• Organic: should consist of a minimum of 95% organically-produced ingredients;
  • Certified with organic ingredients: must have at least 70% organic ingredients.

Labels need to be read. (Image courtesy of ©iStockphoto.com/monkeybusinessimages)  
Labels need to be read. (Image courtesy of ©iStockphoto.com/
monkeybusinessimages)
 
The term "organic" can't be used in a label for food products with less than 70% organic ingredients.

There is a sanction. Any person who knowingly sells or labels as "organic" a product that is not produced and handled in accordance with USDA standards rules is in violation of US law, which may result in a civil penalty of up to US$10,000.

Yet, the civil penalty can't guarantee food safety. Amid the food fears, parents have to be alert when shopping for food, organic or non-organic, for their family because they may naturally be influenced by a so-called "halo effect", tending to think that the term "organic" is connected with a food's caloric value.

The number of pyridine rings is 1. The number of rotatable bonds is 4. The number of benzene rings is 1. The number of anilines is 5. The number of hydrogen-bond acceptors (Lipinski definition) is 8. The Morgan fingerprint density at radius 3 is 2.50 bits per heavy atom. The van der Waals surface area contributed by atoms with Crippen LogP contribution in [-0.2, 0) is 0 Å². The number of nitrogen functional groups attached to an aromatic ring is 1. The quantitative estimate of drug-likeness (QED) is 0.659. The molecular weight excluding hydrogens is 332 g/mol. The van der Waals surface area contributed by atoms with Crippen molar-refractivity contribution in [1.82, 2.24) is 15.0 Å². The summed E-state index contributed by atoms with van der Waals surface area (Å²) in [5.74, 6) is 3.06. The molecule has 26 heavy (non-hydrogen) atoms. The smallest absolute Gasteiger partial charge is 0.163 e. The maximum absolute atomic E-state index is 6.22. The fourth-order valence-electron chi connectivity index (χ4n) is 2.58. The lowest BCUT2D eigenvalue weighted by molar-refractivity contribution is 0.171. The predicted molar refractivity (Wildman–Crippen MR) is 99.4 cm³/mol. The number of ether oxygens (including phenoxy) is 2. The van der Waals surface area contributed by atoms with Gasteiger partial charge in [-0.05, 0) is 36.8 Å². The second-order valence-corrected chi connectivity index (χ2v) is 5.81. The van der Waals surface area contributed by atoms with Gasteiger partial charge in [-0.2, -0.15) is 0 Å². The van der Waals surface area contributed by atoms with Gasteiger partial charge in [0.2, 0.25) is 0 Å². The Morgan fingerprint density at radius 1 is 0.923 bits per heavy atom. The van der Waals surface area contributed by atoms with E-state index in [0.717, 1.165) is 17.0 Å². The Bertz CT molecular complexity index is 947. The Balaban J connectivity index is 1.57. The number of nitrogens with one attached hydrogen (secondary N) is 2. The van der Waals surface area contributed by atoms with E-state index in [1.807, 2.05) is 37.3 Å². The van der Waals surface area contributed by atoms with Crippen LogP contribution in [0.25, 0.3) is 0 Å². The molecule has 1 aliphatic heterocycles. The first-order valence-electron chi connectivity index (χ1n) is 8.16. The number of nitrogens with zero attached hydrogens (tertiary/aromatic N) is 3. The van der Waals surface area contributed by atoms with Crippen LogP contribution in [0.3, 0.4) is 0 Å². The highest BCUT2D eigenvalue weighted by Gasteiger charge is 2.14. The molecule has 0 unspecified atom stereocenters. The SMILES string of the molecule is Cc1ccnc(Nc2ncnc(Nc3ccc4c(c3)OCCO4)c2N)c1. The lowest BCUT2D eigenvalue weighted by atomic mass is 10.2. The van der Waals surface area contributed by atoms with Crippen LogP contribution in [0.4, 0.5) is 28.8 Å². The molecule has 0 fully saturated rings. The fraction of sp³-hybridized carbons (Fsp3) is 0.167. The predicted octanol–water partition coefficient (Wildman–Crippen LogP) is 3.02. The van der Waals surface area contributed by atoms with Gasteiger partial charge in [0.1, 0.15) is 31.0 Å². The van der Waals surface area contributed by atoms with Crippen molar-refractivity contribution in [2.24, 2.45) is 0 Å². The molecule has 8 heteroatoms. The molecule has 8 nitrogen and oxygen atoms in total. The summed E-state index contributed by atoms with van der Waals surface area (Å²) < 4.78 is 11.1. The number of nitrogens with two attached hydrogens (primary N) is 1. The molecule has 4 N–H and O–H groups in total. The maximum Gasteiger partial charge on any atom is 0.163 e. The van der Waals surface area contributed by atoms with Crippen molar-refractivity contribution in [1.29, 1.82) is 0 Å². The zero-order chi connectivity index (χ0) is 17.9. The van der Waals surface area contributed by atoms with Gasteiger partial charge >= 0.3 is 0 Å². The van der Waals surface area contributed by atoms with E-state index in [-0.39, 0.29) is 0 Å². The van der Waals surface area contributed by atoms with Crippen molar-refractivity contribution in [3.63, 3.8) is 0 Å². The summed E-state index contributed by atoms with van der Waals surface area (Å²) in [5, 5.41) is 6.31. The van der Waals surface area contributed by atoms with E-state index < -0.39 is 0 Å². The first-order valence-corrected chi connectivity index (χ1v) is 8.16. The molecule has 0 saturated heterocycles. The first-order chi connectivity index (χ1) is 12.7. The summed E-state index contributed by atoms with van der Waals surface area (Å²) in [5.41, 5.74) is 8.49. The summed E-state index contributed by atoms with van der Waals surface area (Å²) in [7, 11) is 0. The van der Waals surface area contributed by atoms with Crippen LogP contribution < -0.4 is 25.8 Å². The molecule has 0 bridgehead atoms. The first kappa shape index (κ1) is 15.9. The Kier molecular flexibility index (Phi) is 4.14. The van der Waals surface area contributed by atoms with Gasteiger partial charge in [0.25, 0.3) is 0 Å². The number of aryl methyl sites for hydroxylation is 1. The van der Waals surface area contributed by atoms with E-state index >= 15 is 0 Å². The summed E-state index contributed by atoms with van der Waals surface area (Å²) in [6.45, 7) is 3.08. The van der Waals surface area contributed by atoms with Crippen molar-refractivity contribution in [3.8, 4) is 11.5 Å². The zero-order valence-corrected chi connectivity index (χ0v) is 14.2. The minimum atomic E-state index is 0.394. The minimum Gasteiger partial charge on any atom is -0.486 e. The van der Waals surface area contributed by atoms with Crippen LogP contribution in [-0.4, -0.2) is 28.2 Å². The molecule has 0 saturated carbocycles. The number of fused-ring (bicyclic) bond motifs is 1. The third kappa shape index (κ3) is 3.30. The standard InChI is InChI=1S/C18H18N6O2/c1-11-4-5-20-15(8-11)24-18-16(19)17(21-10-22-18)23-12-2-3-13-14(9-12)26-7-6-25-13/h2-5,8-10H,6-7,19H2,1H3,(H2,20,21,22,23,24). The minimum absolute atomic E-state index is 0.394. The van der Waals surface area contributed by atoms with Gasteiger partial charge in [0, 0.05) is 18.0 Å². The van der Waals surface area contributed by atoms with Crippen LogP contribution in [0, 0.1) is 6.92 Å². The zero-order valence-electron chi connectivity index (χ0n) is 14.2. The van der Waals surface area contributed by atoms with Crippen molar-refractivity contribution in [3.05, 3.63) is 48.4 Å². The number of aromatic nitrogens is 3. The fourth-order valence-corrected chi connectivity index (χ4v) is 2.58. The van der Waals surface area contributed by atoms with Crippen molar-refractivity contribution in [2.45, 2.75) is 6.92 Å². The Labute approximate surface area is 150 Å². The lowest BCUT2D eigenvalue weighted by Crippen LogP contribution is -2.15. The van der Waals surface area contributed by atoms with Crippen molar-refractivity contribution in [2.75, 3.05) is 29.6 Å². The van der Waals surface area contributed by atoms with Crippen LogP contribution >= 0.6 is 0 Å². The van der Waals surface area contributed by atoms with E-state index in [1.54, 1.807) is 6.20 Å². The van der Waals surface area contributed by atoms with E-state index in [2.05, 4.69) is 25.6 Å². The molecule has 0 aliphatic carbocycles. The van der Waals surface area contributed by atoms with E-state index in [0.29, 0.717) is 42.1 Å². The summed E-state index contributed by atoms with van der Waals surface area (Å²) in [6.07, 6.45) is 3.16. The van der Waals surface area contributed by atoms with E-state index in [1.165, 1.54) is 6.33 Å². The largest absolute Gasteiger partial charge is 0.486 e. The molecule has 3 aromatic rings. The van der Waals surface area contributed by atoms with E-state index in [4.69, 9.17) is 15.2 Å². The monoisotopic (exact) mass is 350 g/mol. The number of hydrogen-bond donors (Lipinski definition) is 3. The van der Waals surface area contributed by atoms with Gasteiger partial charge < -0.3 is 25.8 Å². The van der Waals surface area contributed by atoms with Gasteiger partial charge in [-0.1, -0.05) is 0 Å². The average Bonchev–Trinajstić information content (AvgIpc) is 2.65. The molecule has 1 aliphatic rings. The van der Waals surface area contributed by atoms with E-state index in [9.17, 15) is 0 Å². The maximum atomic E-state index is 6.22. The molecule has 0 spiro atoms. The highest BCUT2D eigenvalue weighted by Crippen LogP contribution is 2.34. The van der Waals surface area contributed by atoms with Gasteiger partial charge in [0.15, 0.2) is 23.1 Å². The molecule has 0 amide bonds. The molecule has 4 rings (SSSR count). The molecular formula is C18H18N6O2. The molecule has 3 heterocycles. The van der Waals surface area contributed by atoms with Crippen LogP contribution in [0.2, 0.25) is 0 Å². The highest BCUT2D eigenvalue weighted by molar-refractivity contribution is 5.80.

Junk foods like sodas, potato chips and jelly beans are not "all-natural" health foods even though the sodas are sweetened with organic cane, potato chips are made with olive oil, and jelly beans are coloured with natural dyes. So, it's always worth consulting the label, to find out just what the nutritional facts are.

from Wai Yee Yeung, New York Office

Contact:
Company/
Government/Organisation
Tel/Fax/Email/Web
American Academy of Pediatrics (AAP)
Tel: (1) 847-434-4000
Fax: (1) 847-434-8000
Web: http://www.aap.org
Consumer Reports Web: http://www.consumerreports.org
Federal Trade Commission (FTC) Tel: (1) 202-326-2222
Web: http://www.ftc.gov
US Department of Agriculture (USDA)
Tel: (1) 202-720-2791
Web: http://www.usda.gov, http://www.ams.usda.gov/AMSv1.0/nop
World Health Organization (WHO)
Tel: (41) 22-791-21-11
Fax: (41) 22-791-31-11
Email: info@who.int
Web: http://www.who.int

Content provided by Hong Kong Trade Development Council